And we who return, can we name
what comforts us?  Only in his eighties
did your Dad’s hair surrender to the shades
of sky and winter fields, and now when I hold
you this close full of days recalled, stories
we=re sharing as if for the first time,
the good full color of Dad’s life now passed
fully into our hearts, I see in your hair thin streams
coalescing, bands of evening sky and highway,
winters we will hold together, and the springs.

© Bill Griffin.  First appeared online in John Hoppenthaler’s Congeries at Connotation Press, June, 2011.

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American Avocet — Recurvirostra americana

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[After you read this post, move on to my revised definition of the
SOUTHERN SENTENCE POEM
at
https://griffinpoetry.com/2012/11/25/when-the-train-whistle-blows/
And send me your offerings at our Facebook page:
https://www.facebook.com/SouthernSentencePoem?ref=hl ]

Last month after a poetry workshop we all went out for lunch.  Someone had been reading a book of Buson and Issa, and we got to complaining about how hard it is to transmigrate haiku from Japanese to English.  Syllable counting aside, Japanese haiku has so many formalities that just don’t translate.  Each word is drenched in a thousand years of cultural nuance; lotus, frog, mountain, they all have layers of meaning very difficult for an outsider to grok.  Why do we even try to write haiku ourselves?

At some point we came up with the idea – note here that no alcohol was involved in these discussions – that we Southern poets need a poetic form we can call our own.  I remember us laughing about what we might call such a thing;  the term “Bubba” seems to have come up a few times, with various prefixes and suffixes.  At the end of the day, though, we hadn’t really developed anything substantial.

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I’ve been thinking about that conversation ever since, and I’m now ready to unleash upon the literary world a new poetic form: the Southern Sentence Poem.  Besides consisting of a single sentence (which actually ain’t too Southern, knowing how we like to tell long-winded stories), each Southern Sentence must include all three of the following:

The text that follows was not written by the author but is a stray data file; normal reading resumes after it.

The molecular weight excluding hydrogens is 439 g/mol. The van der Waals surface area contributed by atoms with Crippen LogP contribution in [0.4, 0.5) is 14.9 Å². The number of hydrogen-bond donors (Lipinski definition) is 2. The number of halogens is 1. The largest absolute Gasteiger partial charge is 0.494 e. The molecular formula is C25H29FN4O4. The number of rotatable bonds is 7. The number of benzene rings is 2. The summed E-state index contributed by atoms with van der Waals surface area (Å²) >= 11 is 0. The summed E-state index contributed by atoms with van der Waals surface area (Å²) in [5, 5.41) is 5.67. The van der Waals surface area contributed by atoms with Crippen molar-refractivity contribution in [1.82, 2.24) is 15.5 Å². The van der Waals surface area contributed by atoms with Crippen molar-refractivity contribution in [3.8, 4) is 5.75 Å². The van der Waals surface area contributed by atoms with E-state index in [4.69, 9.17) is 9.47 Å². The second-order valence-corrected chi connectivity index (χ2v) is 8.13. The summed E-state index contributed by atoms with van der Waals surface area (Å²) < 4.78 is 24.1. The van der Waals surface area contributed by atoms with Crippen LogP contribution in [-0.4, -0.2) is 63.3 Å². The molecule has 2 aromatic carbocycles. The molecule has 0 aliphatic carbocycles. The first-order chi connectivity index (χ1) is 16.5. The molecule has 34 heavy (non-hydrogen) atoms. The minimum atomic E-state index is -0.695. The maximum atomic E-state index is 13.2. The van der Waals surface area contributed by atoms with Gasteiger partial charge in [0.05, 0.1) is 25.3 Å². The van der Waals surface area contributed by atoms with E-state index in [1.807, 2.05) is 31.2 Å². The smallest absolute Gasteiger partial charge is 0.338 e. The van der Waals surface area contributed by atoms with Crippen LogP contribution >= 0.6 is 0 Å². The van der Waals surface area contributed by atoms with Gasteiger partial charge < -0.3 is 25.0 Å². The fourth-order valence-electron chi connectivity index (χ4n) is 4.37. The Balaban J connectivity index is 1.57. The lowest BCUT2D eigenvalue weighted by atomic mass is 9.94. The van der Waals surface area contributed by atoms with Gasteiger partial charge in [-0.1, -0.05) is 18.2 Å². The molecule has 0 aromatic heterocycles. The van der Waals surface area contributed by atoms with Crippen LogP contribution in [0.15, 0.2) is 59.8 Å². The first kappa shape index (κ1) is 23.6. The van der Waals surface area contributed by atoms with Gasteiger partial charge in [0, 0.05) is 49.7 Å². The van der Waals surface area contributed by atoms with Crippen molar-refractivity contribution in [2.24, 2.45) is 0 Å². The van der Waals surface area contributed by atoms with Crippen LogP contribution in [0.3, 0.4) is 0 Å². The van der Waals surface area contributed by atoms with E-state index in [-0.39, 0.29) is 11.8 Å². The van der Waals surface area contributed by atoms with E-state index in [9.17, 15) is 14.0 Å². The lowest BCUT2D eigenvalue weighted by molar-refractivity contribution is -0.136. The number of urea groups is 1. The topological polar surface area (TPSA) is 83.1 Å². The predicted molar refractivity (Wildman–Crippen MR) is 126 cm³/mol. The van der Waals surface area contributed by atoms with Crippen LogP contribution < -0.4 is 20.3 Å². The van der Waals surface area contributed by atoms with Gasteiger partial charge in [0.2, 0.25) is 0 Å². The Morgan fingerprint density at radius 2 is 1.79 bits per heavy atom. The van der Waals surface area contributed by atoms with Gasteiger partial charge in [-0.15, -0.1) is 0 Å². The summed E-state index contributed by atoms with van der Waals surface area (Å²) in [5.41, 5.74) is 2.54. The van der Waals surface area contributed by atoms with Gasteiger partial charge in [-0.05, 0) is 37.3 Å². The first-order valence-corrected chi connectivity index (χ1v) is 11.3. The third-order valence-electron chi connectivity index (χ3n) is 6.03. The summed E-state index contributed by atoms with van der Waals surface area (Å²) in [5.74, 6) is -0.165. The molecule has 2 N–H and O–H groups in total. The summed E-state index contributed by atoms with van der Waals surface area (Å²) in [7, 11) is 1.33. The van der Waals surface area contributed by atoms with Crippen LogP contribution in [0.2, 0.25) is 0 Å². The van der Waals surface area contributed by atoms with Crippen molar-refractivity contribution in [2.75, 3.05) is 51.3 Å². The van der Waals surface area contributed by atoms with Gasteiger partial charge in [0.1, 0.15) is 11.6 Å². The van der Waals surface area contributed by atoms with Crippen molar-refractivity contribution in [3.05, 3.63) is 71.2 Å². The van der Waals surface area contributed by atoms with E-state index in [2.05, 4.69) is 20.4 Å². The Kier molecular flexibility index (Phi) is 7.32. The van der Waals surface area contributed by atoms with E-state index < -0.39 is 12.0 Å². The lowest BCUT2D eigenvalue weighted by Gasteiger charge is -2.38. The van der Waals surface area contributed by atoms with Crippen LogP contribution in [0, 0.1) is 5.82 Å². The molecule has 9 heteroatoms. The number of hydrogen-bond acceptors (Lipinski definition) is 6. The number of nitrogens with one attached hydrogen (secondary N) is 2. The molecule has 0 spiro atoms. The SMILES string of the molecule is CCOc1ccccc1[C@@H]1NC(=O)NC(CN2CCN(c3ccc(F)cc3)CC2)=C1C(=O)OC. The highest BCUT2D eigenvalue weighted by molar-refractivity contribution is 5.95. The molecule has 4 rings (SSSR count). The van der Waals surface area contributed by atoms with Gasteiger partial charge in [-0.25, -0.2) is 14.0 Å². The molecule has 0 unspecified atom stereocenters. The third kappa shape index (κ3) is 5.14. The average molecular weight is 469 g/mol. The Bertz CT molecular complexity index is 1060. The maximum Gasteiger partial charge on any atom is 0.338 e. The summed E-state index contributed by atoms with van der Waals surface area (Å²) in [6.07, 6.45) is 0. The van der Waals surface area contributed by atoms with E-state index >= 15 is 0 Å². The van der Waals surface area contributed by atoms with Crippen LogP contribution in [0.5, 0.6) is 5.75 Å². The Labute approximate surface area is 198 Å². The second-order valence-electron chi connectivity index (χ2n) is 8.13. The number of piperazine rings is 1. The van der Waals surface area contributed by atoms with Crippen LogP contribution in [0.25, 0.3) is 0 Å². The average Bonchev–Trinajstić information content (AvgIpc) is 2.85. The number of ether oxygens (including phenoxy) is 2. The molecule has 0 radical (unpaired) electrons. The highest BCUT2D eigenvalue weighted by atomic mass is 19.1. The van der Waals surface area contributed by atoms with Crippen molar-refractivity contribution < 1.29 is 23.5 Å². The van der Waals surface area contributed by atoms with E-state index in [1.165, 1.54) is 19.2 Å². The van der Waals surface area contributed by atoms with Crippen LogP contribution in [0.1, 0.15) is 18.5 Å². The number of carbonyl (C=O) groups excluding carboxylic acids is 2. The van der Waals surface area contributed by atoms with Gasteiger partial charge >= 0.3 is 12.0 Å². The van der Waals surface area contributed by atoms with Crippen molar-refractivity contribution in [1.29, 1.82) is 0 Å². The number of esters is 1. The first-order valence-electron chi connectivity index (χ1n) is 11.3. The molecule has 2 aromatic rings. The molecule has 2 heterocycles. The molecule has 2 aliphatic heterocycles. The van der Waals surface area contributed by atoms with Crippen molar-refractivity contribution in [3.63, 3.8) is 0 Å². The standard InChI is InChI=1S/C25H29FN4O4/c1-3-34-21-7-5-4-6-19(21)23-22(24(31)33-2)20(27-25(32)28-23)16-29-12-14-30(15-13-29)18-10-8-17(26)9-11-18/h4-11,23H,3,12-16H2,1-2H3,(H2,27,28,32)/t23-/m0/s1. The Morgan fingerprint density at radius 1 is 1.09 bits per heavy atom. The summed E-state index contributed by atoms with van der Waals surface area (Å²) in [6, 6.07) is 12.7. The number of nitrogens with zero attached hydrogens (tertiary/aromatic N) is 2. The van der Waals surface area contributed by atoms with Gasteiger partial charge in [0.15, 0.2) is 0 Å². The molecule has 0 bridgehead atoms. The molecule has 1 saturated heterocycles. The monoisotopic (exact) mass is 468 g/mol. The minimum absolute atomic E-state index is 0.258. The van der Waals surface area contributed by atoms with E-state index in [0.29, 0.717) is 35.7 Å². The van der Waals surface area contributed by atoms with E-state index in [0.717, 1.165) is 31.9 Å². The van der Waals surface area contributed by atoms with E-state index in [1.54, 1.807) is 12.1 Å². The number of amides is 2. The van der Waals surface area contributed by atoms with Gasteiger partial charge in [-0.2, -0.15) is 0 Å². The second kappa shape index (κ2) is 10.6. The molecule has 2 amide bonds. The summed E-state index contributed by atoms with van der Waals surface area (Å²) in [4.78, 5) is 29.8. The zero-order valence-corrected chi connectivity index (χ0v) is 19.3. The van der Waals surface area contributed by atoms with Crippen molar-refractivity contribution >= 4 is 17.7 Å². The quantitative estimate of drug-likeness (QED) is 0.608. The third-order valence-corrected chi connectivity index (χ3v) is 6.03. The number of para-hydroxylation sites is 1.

1 – Place.

A word or phrase has to place the poem in the American South.  It can be the name of a town, a geographic feature, a mention of some typical flora or fauna, even an ACC university.

2 – Past.

We Southerners make fretful Buddhists – we just can’t let go of the past.  The poem can be “in the moment” but it requires a reference to the past: kinfolk, a historical event, a personal experience (inevitably with a bad outcome, of course, but lesson learned).

3 – Culture.

Let the New Englanders and the Californians and the Canadians come up with their own poetic form – this here poem is about the South!  The reference to Southern culture can be food, customs, language/slang, clothing, agriculture or business . . . even anthropologists have a trouble defining the word “culture.”

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And to my mind a really good Southern Sentence would be seasoned with a drop of bittersweet.  Aren’t some of our great themes sin and redemption, hurt and healing, always at least a little hopefulness?  And it is ever appropriate to inject a little humor.  Just one additional rule: no cussed semicolons.  I love semicolons, but they are just too damn Yankee.